An audience with Doreen. Just too good to miss.

Sometimes, every now again, comes a phenomenon that as a theatre critic one simply cannot miss. Such was , “An audience wth Doreen.” The show has become an internet sensation with over one and a quarter million hits. That in anyone’s reckoning is quite a lot of views.

To catch up with the show I had to leave Shrewsbury and go to the Theatre on The Steps in Bridgnorth, it would have been nice had they incorporated Theatre Severn in the extended tour but it wasn’t too far a stretch to go and see the most entertaining show that I have seen in a very, very long time.

Written by David Tristam and starring Gill Jordan the play tracks the life and times of Doreen a West Midlands lady who unfortunately suffers with L.A.S. (Lazy arse syndrome) and as a consequence will not work claiming that the condition is hereditary and her family suffers terribly for it.She chooses instead, to hold it all together with benefits, which quite rightly, exasperates the local benefits office as Doreen has put down jobs that she just can’t possibly get.  That is until they find her one and given Hobson’s choice about whether to take the job or go without her money she is forced into labouring. Naturally it doesn’t last long.

Spoken in the West Midlands dialect, reminiscent of Dolly Allen or Anuk and Eli, the show bravely and hilariously explores all the social issues that affect us all in Britain today.

Tristam’s pen holds no fear as he explores benefit fraud, life, death, Immigration and existence in what used to be known as working class Britain. Doreen is a dishonourable scrounger but even when given those facts, one can’t help but love her.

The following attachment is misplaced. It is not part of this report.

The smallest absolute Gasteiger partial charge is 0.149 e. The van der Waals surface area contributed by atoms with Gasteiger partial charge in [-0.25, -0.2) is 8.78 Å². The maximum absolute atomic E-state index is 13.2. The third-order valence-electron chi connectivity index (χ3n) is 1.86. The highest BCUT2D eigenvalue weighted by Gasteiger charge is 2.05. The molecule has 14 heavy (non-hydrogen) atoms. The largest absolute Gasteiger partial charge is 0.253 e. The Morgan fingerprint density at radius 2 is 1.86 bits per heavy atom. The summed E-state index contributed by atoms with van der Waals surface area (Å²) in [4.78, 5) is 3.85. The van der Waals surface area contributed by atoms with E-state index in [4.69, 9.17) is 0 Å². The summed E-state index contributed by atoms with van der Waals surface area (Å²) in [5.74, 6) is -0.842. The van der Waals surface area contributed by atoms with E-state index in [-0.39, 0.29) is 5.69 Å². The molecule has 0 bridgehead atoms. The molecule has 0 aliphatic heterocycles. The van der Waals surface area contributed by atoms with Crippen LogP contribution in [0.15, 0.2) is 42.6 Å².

Using a brilliant combination of video clips and live action the play is a pot-pouri of characters each with a story to tell and a determination to tell it. Offering a wonderful showcase for Ms. Jordan’s talent the question that presents itself is when will they be playing to a wider TV audience?

As one settled into the narrative it is obvious that as a writer Tristam knows exactly how to deal with issues in a bright and funny way. The comedy was not false or strained but actually rib-ticklingly hilarious.

With an absolutely stunning support cast one can see this show playing forever if it so needed to. I am informed that in fact Doreen will appear again in the New Year and will be playing larger arenas. Five hundred seater auditoriums in fact. They will fill wherever they go. This is relevant, fresh , honest and funny view of life. It is my prediction that this whole wave of Doreen popularity will increase to tsunami proportions as next year the company, Flying Ducks Theatre, will launch Doreen onto the big screen. I for one, can’t wait for that.

The show opens with a wonderful piece of film of England with Churchill’s, “fight them on the beaches,” speech.  Juxtaposed with shots of the 2011 riots and the rising aggressions showed amongst the disillusioned one is forced to ask; where was the land that Churchill spoke of? Where was the British spirit and why are so many disenfranchised and angry?

But the genius writing led the audience to answer that question themselves as they worked together to laugh at adversity and understand that this is currently the status quo in modern day England. However when an audience can work together in such a way it gives a microcosm of the British community spirit and in fact, the ability to laugh at ourselves is one of the greatest British traits.